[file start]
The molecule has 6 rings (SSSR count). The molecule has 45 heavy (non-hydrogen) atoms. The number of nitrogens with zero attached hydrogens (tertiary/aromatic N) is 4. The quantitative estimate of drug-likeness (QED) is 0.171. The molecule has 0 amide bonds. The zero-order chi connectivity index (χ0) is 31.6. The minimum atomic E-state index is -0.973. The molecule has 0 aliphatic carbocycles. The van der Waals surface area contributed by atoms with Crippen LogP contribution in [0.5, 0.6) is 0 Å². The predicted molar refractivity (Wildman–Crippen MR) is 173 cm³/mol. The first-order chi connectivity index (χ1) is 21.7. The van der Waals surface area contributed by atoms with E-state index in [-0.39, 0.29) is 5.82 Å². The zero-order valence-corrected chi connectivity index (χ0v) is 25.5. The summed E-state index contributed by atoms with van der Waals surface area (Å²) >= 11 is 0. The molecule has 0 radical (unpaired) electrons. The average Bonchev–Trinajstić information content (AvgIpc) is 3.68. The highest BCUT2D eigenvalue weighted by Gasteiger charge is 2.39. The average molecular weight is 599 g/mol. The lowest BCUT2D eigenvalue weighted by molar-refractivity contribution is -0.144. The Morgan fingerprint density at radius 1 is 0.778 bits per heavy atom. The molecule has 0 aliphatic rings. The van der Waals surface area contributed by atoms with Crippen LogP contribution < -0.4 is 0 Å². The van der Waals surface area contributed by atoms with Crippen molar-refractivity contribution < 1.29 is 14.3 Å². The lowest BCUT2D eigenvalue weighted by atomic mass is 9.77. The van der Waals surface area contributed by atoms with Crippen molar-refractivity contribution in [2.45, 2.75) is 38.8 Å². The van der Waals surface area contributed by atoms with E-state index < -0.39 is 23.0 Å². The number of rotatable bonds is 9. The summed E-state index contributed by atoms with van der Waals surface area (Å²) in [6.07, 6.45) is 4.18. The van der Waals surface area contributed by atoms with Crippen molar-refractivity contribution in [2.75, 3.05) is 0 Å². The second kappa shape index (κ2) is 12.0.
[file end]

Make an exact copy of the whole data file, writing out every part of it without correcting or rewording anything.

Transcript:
The molecule has 6 rings (SSSR count). The molecule has 45 heavy (non-hydrogen) atoms. The number of nitrogens with zero attached hydrogens (tertiary/aromatic N) is 4. The quantitative estimate of drug-likeness (QED) is 0.171. The molecule has 0 amide bonds. The zero-order chi connectivity index (χ0) is 31.6. The minimum atomic E-state index is -0.973. The molecule has 0 aliphatic carbocycles. The van der Waals surface area contributed by atoms with Crippen LogP contribution in [0.5, 0.6) is 0 Å². The predicted molar refractivity (Wildman–Crippen MR) is 173 cm³/mol. The first-order chi connectivity index (χ1) is 21.7. The van der Waals surface area contributed by atoms with E-state index in [-0.39, 0.29) is 5.82 Å². The zero-order valence-corrected chi connectivity index (χ0v) is 25.5. The summed E-state index contributed by atoms with van der Waals surface area (Å²) >= 11 is 0. The molecule has 0 radical (unpaired) electrons. The average Bonchev–Trinajstić information content (AvgIpc) is 3.68. The highest BCUT2D eigenvalue weighted by Gasteiger charge is 2.39. The average molecular weight is 599 g/mol. The lowest BCUT2D eigenvalue weighted by molar-refractivity contribution is -0.144. The Morgan fingerprint density at radius 1 is 0.778 bits per heavy atom. The molecule has 0 aliphatic rings. The van der Waals surface area contributed by atoms with Crippen LogP contribution < -0.4 is 0 Å². The van der Waals surface area contributed by atoms with Crippen molar-refractivity contribution < 1.29 is 14.3 Å². The lowest BCUT2D eigenvalue weighted by atomic mass is 9.77. The van der Waals surface area contributed by atoms with Crippen molar-refractivity contribution in [2.45, 2.75) is 38.8 Å². The van der Waals surface area contributed by atoms with E-state index < -0.39 is 23.0 Å². The number of rotatable bonds is 9. The summed E-state index contributed by atoms with van der Waals surface area (Å²) in [6.07, 6.45) is 4.18. The van der Waals surface area contributed by atoms with Crippen molar-refractivity contribution in [2.75, 3.05) is 0 Å². The second kappa shape index (κ2) is 12.0.